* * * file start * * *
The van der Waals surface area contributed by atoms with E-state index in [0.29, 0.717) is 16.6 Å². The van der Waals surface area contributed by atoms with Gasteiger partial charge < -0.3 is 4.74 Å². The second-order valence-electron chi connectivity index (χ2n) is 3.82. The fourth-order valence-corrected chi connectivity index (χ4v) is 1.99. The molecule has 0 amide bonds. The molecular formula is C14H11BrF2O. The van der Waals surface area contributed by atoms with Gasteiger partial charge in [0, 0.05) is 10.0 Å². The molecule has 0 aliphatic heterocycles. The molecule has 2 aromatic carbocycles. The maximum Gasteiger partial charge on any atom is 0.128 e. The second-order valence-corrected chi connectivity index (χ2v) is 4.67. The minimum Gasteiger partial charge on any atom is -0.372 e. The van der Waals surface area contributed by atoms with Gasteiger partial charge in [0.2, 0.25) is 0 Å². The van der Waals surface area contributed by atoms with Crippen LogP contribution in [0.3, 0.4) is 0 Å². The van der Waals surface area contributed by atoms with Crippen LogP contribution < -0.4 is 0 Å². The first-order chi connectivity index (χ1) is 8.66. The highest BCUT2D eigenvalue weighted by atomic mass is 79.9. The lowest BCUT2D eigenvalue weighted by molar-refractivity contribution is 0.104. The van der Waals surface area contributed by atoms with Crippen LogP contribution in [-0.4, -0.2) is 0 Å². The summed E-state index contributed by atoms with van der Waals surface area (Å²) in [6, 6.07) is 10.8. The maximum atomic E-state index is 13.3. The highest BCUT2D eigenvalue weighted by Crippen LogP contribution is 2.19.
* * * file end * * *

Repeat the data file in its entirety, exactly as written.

The van der Waals surface area contributed by atoms with E-state index in [0.29, 0.717) is 16.6 Å². The van der Waals surface area contributed by atoms with Gasteiger partial charge < -0.3 is 4.74 Å². The second-order valence-electron chi connectivity index (χ2n) is 3.82. The fourth-order valence-corrected chi connectivity index (χ4v) is 1.99. The molecule has 0 amide bonds. The molecular formula is C14H11BrF2O. The van der Waals surface area contributed by atoms with Gasteiger partial charge in [0, 0.05) is 10.0 Å². The molecule has 0 aliphatic heterocycles. The molecule has 2 aromatic carbocycles. The maximum Gasteiger partial charge on any atom is 0.128 e. The second-order valence-corrected chi connectivity index (χ2v) is 4.67. The minimum Gasteiger partial charge on any atom is -0.372 e. The van der Waals surface area contributed by atoms with Gasteiger partial charge in [0.2, 0.25) is 0 Å². The van der Waals surface area contributed by atoms with Crippen LogP contribution in [0.3, 0.4) is 0 Å². The van der Waals surface area contributed by atoms with Crippen LogP contribution < -0.4 is 0 Å². The first-order chi connectivity index (χ1) is 8.66. The highest BCUT2D eigenvalue weighted by atomic mass is 79.9. The lowest BCUT2D eigenvalue weighted by molar-refractivity contribution is 0.104. The van der Waals surface area contributed by atoms with Crippen LogP contribution in [-0.4, -0.2) is 0 Å². The summed E-state index contributed by atoms with van der Waals surface area (Å²) in [6, 6.07) is 10.8. The maximum atomic E-state index is 13.3. The highest BCUT2D eigenvalue weighted by Crippen LogP contribution is 2.19.